Update of COVID Infection, Exposure, and Testing

By Robert L. Moore, MD, MPH, MBA, Chief Medical Officer

You have probably read news stories of a problem with the state system for reporting and tracking COVID testing, and the slow turnaround time for COVID test results from many lab vendors.  When this is combined with the substantial increase in cases and deaths we were seeing before the state database issue, this means the local health departments are hobbled in any attempts to try to control the pandemic with contact tracing, isolation and quarantine.  This impacts essential businesses and will impact  counties in the PHC region that will have the option of opening schools.

This affects us in three ways:

  1. A change in advice on the role of testing when we, or those in our family “bubble,” have symptoms or are exposed to someone with symptoms.
  2. Instead of relying on county contact tracers, we all need to become knowledgeable in the essential advice contact tracers give, and work collectively to spread this information in our families and the communities we interact with.
  3. We all need to redouble our efforts to slow the spread of infection: diligently practice physical distancing (especially by limiting travel, large gatherings, and crowded settings), appropriate use of masks/facial coverings (covering nose and mouth when in a public setting, especially indoors or when continuous physical distancing is not possible), as well as hand hygiene.

Potential COVID-19 Symptoms and Potential COVID-19 Exposure: Updated recommendations

General Principles

The two reasons you may be at higher risk of COVID-19 transmission:

  1. You are infected with COVID-19 and have symptoms.
  2. You are infected with COVID-19 and have no symptoms (and probably don’t know you’re infected).

Isolation and quarantine are different:

  • Isolation is for either laboratory confirmed COVID-19 infections or for individuals with symptoms suspicious for COVID-19.  The time period for isolation is 10 days after the symptoms began or after the date of the test (if the person was asymptomatic), provided the patient has no fever for 24 hours while not taking a medication that would suppress fever AND any symptoms are substantially improved.  If a person is severely immunocompromised, the isolation period is extended to 24 days.  COVID test results do not change the isolation period.
  • Quarantine is for asymptomatic close contacts of confirmed or suspected COVID-19 infection or situations with high risk of transmission, such as gatherings of un-masked individuals or returning from travel to a high prevalence area.  The time period for quarantine is 14 days after the last day of exposure to the person or situation that put the person at risk.  If a person under quarantine develops symptoms, they become a suspected case and must begin a 10 day isolation period.  Due to the shortage of COVID testing, testing for all those in quarantine may or may not be possible.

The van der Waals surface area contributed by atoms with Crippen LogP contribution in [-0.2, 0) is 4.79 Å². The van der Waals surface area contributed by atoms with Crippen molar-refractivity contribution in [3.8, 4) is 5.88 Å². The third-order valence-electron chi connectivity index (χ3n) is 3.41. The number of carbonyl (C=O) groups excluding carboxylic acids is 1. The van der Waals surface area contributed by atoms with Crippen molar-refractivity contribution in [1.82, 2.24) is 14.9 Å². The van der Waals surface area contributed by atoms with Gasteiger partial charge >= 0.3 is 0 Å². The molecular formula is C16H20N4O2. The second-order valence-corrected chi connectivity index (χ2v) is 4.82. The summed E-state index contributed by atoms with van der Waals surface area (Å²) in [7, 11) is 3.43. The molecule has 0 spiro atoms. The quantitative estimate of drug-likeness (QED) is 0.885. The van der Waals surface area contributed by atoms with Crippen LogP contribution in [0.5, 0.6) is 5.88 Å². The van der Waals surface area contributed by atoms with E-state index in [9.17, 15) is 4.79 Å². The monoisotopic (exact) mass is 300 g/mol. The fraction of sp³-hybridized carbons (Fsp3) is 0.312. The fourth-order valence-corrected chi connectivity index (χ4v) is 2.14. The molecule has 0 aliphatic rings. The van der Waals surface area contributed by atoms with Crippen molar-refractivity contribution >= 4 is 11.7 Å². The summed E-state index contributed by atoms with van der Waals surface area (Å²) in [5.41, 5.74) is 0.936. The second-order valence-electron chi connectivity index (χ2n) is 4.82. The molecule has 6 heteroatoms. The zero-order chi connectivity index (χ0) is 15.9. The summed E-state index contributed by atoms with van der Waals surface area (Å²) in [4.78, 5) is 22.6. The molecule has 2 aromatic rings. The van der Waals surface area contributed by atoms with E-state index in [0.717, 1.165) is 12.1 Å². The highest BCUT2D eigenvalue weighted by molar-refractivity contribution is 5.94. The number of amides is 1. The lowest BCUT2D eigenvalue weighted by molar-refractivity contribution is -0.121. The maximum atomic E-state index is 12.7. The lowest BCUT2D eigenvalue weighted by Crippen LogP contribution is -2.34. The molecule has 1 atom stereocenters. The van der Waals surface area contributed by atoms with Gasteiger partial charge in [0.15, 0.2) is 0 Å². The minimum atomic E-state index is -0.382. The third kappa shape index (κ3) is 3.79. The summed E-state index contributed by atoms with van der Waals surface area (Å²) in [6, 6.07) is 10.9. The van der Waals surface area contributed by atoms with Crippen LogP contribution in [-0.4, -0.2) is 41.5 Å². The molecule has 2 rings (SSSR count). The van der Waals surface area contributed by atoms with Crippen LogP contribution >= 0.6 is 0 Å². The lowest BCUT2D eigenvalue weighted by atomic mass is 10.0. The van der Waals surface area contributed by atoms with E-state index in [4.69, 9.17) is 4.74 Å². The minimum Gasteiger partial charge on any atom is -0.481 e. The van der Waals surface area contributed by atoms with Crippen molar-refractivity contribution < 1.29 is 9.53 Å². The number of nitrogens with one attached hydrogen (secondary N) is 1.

If one person in a household bubble is isolated due to confirmed or suspected COVID-19 infection, the entire household would be subject to quarantine.  The isolated person must be separated from everyone in their household bubble who are now in quarantine, to reduce ongoing spread of infection from the isolated person and the quarantined people.  Exceptions may be made for parents with small children.

If some members of the house are quarantined, say because of a workplace exposure or recent attendance at gathering without masks, they must be separated from those in their household “bubble” that are not under quaratine, for the entire period of the quarantine, to prevent infecting them in the pre-symptomatic or asymptomatic phases of infection.

What does separation mean?  Briefly, sleeping in a room by themselves, staying in that room as much as possible throughout the day, wearing a mask when leaving the room, and avoiding shared bathrooms if possible.  For more details, see this summary from the Mendocino County Health Department.

Symptoms of COVID-19

If you develop any of these symptoms, you should stay at home for 10 days, and call your primary care provider.

CDC list of symptoms:
  1. Fever (temperature over 100 degrees F)
  2. New or different cough
  3. Shortness of breath
  4. Sore throat
  5. Loss of taste or smell